Magazine article The Times Higher Education Supplement : THE

Heavy-Hitting Heads Who Could Wear the Crown

Magazine article The Times Higher Education Supplement : THE

Heavy-Hitting Heads Who Could Wear the Crown

Article excerpt

Businessman-cum-academic may be holy grail for UCL's leadership search. Elizabeth Gibney writes.

Leaders of internationally recognised universities and senior industry executives with academic experience are the most likely contenders to succeed Malcolm Grant as president and provost of University College London.

The university has appointed a selection committee, which includes academics, members of the UCL board and one student, to find the successor to lead the institution once Professor Grant retires in September 2013.

Alongside headhunters Odgers Berndtson, the committee will come up with a shortlist by November and a decision by the end of the year.

Alex Acland, higher education specialist in the London office of Heidrick & Struggles, another headhunting company, told Times Higher Education that the search will mostly encompass established leaders with impressive academic careers, sourced from within the world's top 50 institutions.

Although in-depth knowledge of the UK higher education landscape would be an asset, especially in such turbulent times, UCL's global "brand" means that the candidate need not be British nor have worked in the UK, he said.

"Put it this way: when Chelsea look for their next manager I doubt they'll be doing what the FA has done and insist on a UK manager. It'll be the best person," he said.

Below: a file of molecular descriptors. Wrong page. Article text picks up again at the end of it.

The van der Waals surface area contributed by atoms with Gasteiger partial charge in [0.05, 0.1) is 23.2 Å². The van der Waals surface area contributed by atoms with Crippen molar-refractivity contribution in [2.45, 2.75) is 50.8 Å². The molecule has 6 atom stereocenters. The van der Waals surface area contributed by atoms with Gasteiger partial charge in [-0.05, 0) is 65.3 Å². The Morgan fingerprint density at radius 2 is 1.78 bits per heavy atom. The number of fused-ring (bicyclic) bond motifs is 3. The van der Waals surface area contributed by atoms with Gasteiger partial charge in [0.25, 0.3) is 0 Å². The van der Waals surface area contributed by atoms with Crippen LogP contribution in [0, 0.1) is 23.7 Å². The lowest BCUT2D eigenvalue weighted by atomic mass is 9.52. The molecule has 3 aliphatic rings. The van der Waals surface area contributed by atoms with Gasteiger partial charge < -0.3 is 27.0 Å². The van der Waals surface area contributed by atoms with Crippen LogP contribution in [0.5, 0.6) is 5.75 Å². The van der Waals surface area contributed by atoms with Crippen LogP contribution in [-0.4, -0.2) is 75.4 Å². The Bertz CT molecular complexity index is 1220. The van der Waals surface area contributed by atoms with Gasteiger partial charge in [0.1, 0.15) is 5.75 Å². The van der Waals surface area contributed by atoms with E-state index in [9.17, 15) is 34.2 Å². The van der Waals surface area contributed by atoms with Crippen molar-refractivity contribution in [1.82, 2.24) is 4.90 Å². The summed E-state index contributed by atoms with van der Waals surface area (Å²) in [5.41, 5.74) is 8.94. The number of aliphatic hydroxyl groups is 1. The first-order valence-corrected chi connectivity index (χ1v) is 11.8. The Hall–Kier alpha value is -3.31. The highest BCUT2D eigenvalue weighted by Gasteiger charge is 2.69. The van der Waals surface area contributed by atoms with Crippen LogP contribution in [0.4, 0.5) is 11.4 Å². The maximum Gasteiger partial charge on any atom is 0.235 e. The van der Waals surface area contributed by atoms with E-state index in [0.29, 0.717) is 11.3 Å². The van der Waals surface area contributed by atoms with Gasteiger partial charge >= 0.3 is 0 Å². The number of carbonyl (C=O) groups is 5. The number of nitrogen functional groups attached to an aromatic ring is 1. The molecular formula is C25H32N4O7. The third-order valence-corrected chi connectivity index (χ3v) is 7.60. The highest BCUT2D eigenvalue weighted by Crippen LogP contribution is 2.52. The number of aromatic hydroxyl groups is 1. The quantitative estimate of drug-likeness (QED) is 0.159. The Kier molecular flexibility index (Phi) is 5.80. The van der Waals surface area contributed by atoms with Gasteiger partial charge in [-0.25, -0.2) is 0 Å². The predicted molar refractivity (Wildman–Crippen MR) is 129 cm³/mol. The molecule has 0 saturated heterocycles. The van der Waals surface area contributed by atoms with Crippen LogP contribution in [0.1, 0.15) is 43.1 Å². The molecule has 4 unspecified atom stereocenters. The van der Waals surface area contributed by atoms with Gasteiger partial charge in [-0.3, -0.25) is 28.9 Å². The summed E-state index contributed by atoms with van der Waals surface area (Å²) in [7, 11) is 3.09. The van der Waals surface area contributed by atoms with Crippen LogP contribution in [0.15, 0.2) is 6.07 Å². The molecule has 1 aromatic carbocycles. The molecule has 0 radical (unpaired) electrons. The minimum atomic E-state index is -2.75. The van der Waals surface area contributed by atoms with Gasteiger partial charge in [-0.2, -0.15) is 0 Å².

Despite UCL's strong existing team of vice-provosts, recruiting internally is unlikely, he added.

"The top (universities) do tend to look outside. It's hard for internals to re-establish their credentials at the top level, but that's not to say they can't."

For example, the Massachusetts Institute of Technology recently appointed L. Rafael Reif, its provost and a member of staff for 32 years, as president. He will take up the post next month.

Recruiting from outside higher education also happens only rarely. But given UCL's size and Pounds 800 million budget, finding an academic leader who also has business experience would be the holy grail, said Mr Acland, citing Sir Richard Sykes, former rector of Imperial College London and chairman of pharmaceutical giant GlaxoSmithKline as an example.

UCL's search is likely to be affected by Imperial also being on the lookout for new leaders: a president and rector to replace Sir Keith O'Nions when he retires at the end of 2013, as well as a provost. …

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